In 1889 prospectors discovered a hill of pure limestone near Tarrawingee. Required as flux for the Broken Hill smelters, the quarry operated from 1891 until 1898 when smelting ceased at Broken Hill and smelters built at Port Pirie came into operation.
Producing 1800 tons per week, the quarry employed around 150 men. A township was established to service the quarry, with the population growing to around 400 people. There was a school which closed at the end of the 1900s, a post office and two hotels, the Tarrowangee Hotel and the Great Northern. Some homes were constructed of stone, others were little more than tents. The Tarrawingee Hotel was constructed of wood and iron with an underground tank beneath the floor. Late in the nineteeth century a police station and courthouse were established.
In addition to the quarries, several wood carters lived in Tarrawingee, cutting and carting wood for use in the Broken Hill. For a while a teacher provided part‐time lessons for the wood‐cutters children.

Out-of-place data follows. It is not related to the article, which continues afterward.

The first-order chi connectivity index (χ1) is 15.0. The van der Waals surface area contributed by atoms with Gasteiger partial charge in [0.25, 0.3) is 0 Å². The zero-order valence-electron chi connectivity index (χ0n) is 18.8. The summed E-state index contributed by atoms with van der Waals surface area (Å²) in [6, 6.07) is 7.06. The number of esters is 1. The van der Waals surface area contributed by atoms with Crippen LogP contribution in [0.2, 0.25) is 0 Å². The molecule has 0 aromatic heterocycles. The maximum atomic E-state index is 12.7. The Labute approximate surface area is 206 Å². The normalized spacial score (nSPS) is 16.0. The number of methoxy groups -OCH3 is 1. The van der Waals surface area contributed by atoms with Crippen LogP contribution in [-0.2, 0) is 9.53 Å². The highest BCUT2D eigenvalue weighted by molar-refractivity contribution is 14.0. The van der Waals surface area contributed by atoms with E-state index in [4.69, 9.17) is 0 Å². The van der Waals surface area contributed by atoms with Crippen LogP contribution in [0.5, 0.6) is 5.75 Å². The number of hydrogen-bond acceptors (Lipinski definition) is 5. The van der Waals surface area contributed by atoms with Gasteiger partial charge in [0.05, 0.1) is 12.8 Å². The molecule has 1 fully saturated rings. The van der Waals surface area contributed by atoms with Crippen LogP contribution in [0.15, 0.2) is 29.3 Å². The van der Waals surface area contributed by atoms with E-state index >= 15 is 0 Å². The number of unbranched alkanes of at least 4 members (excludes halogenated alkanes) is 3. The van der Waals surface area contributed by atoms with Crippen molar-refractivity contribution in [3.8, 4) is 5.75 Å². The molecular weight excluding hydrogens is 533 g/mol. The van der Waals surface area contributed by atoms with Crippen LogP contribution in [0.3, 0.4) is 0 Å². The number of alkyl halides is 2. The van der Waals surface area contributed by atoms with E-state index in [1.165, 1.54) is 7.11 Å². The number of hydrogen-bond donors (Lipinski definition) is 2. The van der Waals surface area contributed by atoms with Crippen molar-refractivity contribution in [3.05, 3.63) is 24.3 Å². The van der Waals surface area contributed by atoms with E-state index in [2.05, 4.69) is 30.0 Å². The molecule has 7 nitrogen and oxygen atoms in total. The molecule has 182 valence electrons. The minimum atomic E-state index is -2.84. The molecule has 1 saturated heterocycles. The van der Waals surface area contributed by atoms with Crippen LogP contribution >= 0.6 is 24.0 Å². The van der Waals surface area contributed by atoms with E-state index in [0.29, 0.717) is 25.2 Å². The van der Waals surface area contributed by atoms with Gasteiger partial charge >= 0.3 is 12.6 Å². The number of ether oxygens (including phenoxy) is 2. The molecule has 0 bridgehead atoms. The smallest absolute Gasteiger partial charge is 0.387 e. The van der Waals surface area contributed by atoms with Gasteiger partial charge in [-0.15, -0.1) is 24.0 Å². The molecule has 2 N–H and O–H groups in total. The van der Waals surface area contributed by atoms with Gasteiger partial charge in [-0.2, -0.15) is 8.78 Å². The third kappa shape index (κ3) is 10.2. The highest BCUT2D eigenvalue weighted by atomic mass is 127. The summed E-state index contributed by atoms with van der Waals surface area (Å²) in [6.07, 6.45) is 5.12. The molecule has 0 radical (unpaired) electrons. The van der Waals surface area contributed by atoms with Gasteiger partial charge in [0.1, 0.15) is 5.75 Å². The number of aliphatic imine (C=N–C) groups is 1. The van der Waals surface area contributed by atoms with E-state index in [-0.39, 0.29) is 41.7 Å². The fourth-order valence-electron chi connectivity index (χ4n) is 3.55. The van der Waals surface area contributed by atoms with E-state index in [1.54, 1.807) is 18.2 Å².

There are no standing buildings in Tarrawingee today, just the stone foundations of a few, including the Tarrawingee station building.
In September 1890 approval was given for the construction of the Tarrawingee Tramway to carry the limestone back to Broken Hill. It ran for 61.5 km from Broken Hill, crossing several major creeks, including Yancowinna. Built by JS Reid of the Tarrawingee Flux and Tramway Company Ltd the narrow gauge line and was completed in just six months, by June 1891.
The line operated until 1930. it provided transportation for people travelling not only to Tarrawingee, but was also a stepping off point for coaches travelling to the north, to Tibooburra via Euriowie, Cobham and Milparinka. For a short time it reopened to cart stone for the Broken Hill Power Station, but closed permanently in 1932. The line was removed in 1936.
Of the Tarrawingee Tramway, concrete pylons remain at several creek crossings as well as the embankments constructed to support the rails.